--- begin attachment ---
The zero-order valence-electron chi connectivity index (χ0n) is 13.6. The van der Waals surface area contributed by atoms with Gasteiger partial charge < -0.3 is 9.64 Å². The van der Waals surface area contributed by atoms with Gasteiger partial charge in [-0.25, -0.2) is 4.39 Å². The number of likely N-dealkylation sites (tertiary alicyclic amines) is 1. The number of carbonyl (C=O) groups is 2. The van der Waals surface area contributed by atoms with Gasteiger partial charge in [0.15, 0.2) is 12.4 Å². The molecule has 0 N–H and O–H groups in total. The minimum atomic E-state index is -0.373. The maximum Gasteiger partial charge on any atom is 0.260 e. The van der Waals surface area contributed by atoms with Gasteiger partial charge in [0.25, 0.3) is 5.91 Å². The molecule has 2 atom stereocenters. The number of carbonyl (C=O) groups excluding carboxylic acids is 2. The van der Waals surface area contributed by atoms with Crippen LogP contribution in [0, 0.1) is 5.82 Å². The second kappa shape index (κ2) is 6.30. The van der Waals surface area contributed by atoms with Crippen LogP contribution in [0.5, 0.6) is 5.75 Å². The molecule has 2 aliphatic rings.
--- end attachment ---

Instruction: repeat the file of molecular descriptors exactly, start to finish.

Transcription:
The zero-order valence-electron chi connectivity index (χ0n) is 13.6. The van der Waals surface area contributed by atoms with Gasteiger partial charge < -0.3 is 9.64 Å². The van der Waals surface area contributed by atoms with Gasteiger partial charge in [-0.25, -0.2) is 4.39 Å². The number of likely N-dealkylation sites (tertiary alicyclic amines) is 1. The number of carbonyl (C=O) groups is 2. The van der Waals surface area contributed by atoms with Gasteiger partial charge in [0.15, 0.2) is 12.4 Å². The molecule has 0 N–H and O–H groups in total. The minimum atomic E-state index is -0.373. The maximum Gasteiger partial charge on any atom is 0.260 e. The van der Waals surface area contributed by atoms with Gasteiger partial charge in [0.25, 0.3) is 5.91 Å². The molecule has 2 atom stereocenters. The number of carbonyl (C=O) groups excluding carboxylic acids is 2. The van der Waals surface area contributed by atoms with Crippen LogP contribution in [0, 0.1) is 5.82 Å². The second kappa shape index (κ2) is 6.30. The van der Waals surface area contributed by atoms with Crippen LogP contribution in [0.5, 0.6) is 5.75 Å². The molecule has 2 aliphatic rings.